Streaks of high blood sugar are becoming frequent visitors.  I'm upping the insulin:carb ratio, the correction factor and the basal rates regularly.  My methods are sometimes scientific, with thoughtful basal testing and downloading of information. Some other changes have been made more impulsively, in exhausted frustration.  Either way, numbers seem to settle in for a few days to manageable if not perfect.  Then it's over.  She's stuck at 250 again.

So we start again.  Because of her health, of course.  And also because a 13 year old with consistently high blood sugar is not someone you want to live with. Trust me.

There was a time when we adjusted very few things between endo appointments.  One basal rate might change, or I'd need to up the breakfast carb ratio.  A little growing, or a change from school to summer schedule would require a bit of work, but not much.  Sometimes we'd do nothing at all and she'd be just fine. For 3 months.

I was warned this was coming.  I knew I'd have to start making regular changes in her insulin regimen.  I imagined it would be hard work.  What I didn't fully understand was the emotional component of the whole thing.  It's akin to playing a never-ending game of whack-a-mole.  There's that brief moment when all the little moles are in their holes and you take a deep breath hoping you've whacked them all.  Instead they start popping up faster than before.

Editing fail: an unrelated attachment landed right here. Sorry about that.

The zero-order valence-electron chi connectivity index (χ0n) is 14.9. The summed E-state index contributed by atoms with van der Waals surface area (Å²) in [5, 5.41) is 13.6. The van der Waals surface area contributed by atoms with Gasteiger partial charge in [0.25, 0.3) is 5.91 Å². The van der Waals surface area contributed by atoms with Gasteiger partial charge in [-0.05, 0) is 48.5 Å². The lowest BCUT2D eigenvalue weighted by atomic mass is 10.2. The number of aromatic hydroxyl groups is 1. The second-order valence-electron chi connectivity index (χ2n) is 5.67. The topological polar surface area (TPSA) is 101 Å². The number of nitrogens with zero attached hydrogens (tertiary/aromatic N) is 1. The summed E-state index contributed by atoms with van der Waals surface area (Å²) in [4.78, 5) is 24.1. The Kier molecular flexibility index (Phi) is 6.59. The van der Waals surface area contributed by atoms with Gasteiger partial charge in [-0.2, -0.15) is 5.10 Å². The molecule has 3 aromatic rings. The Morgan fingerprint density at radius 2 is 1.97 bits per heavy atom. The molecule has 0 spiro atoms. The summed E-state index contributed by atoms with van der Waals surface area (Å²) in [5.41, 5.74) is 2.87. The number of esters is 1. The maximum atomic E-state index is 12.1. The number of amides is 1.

I'm certain my little smile at the flat dexcom line from 1 a.m. until 7 this morning will be justly rewarded with an astronomical  spike before the day is out.  Or tomorrow's 1-7 line will be straight at 200 instead of 108. If we ever hit a day completely in range, I'm sure it will include a request from my child to go out to lunch with her friends to restaurant with uncountable carbs, or be followed by another lethargic snow day.

This challenge, like whack-a-mole, will take some skills to get through.  We'll keep looking at the big picture.  We'll keep moving.  We'll stay calm. We'll show the enemy who's boss.  And we'll know that this era, like any game of whack-a-mole, must eventually come to an end.  It can't last more than 4 more years, right?

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